Preventing Falls by Adapting Your Home – Lighting (Video)
Preventing Falls by Adapting Your Home – Lighting Video
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Transcript of Preventing Falls by Adapting Your Home – Lighting Video
NARRATOR 1: With certain kinds of vision loss, our eyes don’t adjust as quickly to changes in lighting, and this can cause problems. Light needs to be even throughout the home. You can do this simply by adding additional light sources.
NARRATOR 2: A man turns on a floor lamp.
NARRATOR 1: Use lamps that have an adjustable neck, swinging arm, dimmer, or a three-way bulb to adjust for light needs throughout the day. Lighting for tasks or activities should be brighter than general lighting. Use lighter-colored lamp shades, and clean them periodically. Use nightlights in hallways, bedrooms, and bathrooms to maintain even lighting at night.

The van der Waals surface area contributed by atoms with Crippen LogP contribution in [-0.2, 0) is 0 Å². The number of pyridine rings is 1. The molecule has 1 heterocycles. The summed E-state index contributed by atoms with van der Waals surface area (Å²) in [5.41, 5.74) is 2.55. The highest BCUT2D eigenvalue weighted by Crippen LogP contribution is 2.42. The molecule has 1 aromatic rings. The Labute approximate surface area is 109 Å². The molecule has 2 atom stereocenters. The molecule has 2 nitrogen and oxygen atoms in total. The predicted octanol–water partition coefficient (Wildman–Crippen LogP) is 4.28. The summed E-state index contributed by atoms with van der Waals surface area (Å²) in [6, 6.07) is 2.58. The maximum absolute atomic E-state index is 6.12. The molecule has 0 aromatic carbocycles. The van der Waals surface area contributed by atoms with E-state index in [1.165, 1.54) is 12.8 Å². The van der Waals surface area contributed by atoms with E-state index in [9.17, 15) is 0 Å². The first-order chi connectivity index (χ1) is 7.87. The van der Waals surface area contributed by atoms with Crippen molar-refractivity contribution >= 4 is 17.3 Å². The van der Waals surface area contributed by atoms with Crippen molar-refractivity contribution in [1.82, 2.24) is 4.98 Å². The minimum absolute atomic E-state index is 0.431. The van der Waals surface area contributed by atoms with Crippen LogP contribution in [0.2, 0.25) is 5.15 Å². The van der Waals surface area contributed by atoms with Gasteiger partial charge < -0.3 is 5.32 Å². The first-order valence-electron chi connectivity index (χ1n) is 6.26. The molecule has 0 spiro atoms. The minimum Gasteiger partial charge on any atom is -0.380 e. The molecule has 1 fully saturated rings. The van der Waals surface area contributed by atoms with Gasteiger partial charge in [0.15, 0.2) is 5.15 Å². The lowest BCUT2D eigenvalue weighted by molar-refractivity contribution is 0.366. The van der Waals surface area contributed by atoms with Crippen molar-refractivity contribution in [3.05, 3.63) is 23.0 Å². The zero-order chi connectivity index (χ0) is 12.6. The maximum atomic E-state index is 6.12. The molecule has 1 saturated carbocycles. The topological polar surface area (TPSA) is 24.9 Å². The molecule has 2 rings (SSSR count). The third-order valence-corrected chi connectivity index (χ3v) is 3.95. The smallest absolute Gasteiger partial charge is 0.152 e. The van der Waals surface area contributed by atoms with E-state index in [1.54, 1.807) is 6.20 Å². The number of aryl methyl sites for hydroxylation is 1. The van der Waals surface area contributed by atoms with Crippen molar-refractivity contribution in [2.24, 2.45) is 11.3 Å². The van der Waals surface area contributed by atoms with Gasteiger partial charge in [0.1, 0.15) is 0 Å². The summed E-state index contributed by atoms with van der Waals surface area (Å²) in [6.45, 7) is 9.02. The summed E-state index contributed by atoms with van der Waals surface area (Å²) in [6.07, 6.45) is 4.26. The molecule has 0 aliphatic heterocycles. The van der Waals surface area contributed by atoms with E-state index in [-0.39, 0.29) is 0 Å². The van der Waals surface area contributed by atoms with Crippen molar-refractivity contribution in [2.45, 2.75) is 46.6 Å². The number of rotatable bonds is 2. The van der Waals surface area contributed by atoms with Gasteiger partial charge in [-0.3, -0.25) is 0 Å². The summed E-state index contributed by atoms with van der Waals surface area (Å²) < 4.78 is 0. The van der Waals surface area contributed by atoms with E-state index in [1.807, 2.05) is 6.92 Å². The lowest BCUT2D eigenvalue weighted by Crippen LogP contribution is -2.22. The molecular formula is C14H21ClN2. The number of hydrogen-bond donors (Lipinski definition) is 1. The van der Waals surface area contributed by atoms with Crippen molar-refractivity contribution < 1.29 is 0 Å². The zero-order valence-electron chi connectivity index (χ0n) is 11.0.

NARRATOR 2: A man sitting in a chair. He claps [two claps]. A nearby lamp turns on.
NARRATOR 1: Clap-on/clap-off lights in the living room and in your bedroom will keep you from having to get up from your chair to adjust the lighting. It is very important to have a lamp at your bedside, in case you need to get out of bed in the middle of the night. Use adjustable blinds or vertical shades to adjust lighting levels and glare. Install light switches at every doorway to avoid walking great distances in a dimly lit or dark room. You can also install or paint light switch plates a bold, contrasting color to prevent searching along the wall for a switch.
To prevent falls from happening, think carefully about the lighting in your home. Make sure the lighting is as even as possible, free from glare, and easy for you to access.
NARRATOR 2: Four images are shown. A nightlight plugged into a wall; a woman adjusting vertical blinds; a man clapping as he sits next to a lamp to read; and a person touching a white light switch with a black plate.